Bitching aside, the overall track record for what ArenaNet has done with narrative in GW2 so far is good. Overall, I’d even say it’s better than what any other mmorpg before it has done in terms of immersion of lore, and presenting a wholly original fantasy world. But there are shortcomings, big ones, in my humble blogger opinion, compared to what could have been done within A-Nets power.
Of course, the wonders of Roleplay also help remedy some of this, but only if you separate your RP character from what is presented as “your character” in every cut scene along the way. But, that is the advantage of an MMORPG, we have some space to make a largely theme park game more of a sandbox game. We have the freedom to pursue freedom where the game does not deliberately or intentionally offer it.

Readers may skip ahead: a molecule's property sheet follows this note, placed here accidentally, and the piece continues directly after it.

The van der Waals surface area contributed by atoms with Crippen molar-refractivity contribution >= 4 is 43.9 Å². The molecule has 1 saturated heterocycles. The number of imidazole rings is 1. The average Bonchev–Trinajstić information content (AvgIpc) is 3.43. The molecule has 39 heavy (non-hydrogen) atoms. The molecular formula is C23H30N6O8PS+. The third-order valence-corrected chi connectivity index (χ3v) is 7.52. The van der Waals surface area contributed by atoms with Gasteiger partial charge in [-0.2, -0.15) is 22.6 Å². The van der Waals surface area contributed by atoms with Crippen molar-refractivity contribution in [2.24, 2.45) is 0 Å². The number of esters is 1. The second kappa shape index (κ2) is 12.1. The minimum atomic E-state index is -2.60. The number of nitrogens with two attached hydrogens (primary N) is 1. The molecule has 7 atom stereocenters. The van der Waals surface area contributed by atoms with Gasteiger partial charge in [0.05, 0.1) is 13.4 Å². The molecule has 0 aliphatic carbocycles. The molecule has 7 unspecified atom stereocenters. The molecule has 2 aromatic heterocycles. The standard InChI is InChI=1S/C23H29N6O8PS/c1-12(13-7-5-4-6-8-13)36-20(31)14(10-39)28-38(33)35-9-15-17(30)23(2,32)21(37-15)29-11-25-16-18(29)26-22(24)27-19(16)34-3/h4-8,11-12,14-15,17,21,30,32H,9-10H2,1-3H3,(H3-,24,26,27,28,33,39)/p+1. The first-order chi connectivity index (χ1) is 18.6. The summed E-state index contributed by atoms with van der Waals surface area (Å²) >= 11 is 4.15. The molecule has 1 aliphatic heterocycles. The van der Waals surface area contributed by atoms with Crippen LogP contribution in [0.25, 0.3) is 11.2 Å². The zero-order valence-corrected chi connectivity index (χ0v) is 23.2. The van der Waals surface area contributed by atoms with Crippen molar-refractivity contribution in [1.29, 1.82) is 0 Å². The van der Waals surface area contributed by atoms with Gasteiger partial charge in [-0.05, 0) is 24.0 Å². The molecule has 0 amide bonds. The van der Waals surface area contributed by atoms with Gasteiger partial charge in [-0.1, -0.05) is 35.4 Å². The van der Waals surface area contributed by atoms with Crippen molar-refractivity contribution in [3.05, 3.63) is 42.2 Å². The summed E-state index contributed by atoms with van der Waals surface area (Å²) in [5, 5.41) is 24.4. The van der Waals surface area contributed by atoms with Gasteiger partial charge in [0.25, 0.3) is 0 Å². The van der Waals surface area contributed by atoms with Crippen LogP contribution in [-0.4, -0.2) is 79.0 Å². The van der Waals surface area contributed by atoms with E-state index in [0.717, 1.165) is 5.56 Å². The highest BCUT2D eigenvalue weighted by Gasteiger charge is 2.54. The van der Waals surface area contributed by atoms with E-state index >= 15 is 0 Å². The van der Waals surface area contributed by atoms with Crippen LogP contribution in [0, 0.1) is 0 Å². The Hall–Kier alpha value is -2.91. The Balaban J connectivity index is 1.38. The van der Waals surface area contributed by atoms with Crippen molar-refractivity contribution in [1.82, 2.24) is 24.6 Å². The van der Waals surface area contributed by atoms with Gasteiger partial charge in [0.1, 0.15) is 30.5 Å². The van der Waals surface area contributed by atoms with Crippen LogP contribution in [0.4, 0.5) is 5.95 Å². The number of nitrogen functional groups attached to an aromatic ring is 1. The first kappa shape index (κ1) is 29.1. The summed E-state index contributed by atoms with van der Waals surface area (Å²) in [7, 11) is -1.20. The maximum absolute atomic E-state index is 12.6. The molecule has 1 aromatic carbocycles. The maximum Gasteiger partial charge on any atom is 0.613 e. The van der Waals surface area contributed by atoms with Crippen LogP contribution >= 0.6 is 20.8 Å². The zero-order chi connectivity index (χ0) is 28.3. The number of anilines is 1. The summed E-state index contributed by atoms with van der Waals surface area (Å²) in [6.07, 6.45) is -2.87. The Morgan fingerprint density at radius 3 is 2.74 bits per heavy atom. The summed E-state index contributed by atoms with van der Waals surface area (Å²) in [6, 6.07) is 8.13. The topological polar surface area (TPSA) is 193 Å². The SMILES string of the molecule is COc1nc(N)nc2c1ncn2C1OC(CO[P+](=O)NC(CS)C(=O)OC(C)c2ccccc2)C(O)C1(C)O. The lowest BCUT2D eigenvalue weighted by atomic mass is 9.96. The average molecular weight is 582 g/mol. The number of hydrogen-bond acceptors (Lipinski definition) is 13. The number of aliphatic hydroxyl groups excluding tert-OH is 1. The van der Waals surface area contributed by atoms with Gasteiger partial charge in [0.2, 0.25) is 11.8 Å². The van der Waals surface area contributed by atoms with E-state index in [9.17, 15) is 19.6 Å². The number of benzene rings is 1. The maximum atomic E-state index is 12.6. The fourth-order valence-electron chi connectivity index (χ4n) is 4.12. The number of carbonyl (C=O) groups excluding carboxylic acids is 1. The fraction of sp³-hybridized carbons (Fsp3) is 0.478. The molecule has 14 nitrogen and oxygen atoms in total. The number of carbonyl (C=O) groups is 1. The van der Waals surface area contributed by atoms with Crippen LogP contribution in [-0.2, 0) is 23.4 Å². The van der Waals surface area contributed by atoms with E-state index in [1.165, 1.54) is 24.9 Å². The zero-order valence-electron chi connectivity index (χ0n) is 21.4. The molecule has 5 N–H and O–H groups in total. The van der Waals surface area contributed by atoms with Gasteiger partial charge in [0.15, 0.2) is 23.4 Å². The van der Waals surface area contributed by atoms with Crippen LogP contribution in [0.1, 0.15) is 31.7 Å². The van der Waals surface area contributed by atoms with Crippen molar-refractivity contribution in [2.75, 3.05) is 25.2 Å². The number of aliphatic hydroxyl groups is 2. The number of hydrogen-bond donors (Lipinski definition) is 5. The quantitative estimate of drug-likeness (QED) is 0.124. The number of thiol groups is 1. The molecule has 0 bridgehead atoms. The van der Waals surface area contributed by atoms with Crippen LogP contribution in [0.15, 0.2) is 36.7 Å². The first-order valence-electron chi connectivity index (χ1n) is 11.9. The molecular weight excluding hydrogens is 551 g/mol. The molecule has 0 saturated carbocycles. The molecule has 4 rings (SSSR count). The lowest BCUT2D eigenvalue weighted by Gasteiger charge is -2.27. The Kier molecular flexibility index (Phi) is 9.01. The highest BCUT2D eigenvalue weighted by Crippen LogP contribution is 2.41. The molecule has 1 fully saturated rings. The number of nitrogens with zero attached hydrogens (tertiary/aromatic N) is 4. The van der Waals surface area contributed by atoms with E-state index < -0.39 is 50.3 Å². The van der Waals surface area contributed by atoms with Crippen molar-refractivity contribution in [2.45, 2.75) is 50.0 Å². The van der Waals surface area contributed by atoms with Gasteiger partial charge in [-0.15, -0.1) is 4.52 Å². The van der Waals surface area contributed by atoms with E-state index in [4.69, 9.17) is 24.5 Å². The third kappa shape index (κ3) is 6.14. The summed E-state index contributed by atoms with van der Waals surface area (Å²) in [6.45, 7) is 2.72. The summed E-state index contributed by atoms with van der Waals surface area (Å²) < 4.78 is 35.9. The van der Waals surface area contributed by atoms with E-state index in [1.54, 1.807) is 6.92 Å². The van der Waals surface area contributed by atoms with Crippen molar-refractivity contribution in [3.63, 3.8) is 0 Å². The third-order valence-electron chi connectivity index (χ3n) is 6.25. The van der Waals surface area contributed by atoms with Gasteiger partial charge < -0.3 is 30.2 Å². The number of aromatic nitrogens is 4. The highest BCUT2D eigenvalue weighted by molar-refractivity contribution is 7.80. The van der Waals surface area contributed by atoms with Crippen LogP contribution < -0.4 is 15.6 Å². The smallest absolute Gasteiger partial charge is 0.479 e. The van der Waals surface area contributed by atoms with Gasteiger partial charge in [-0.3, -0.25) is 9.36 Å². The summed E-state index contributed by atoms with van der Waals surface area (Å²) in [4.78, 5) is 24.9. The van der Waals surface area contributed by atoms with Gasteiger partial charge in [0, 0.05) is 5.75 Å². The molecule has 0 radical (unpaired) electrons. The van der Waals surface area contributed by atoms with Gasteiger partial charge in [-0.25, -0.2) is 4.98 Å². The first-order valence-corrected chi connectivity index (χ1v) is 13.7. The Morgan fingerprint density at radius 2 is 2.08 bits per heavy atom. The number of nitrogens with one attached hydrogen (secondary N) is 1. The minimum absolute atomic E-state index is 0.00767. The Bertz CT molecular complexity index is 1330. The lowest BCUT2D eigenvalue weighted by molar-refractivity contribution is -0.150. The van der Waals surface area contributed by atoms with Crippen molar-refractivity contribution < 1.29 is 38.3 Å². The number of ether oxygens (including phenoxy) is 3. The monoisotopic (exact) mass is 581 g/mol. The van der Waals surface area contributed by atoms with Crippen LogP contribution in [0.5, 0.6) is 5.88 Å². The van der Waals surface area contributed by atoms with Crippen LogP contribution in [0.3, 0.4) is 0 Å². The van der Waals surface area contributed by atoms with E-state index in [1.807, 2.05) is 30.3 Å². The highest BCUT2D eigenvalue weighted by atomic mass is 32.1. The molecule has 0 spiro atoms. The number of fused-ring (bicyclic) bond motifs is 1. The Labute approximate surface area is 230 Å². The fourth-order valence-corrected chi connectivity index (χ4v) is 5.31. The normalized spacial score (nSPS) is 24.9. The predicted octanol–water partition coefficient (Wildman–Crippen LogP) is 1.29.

In the story of Guild Wars 2, the player is forced into a role that they have little defining power over. While giving any freedom to the player means complication, expanding the player’s freedom is what great companies like ArenaNet do best… when they don’t miss the opportunity and fall annoyingly short.
p.s. Ask Jacob about the commando robes thing sometimes, it’s a fun story. Mostly fun for me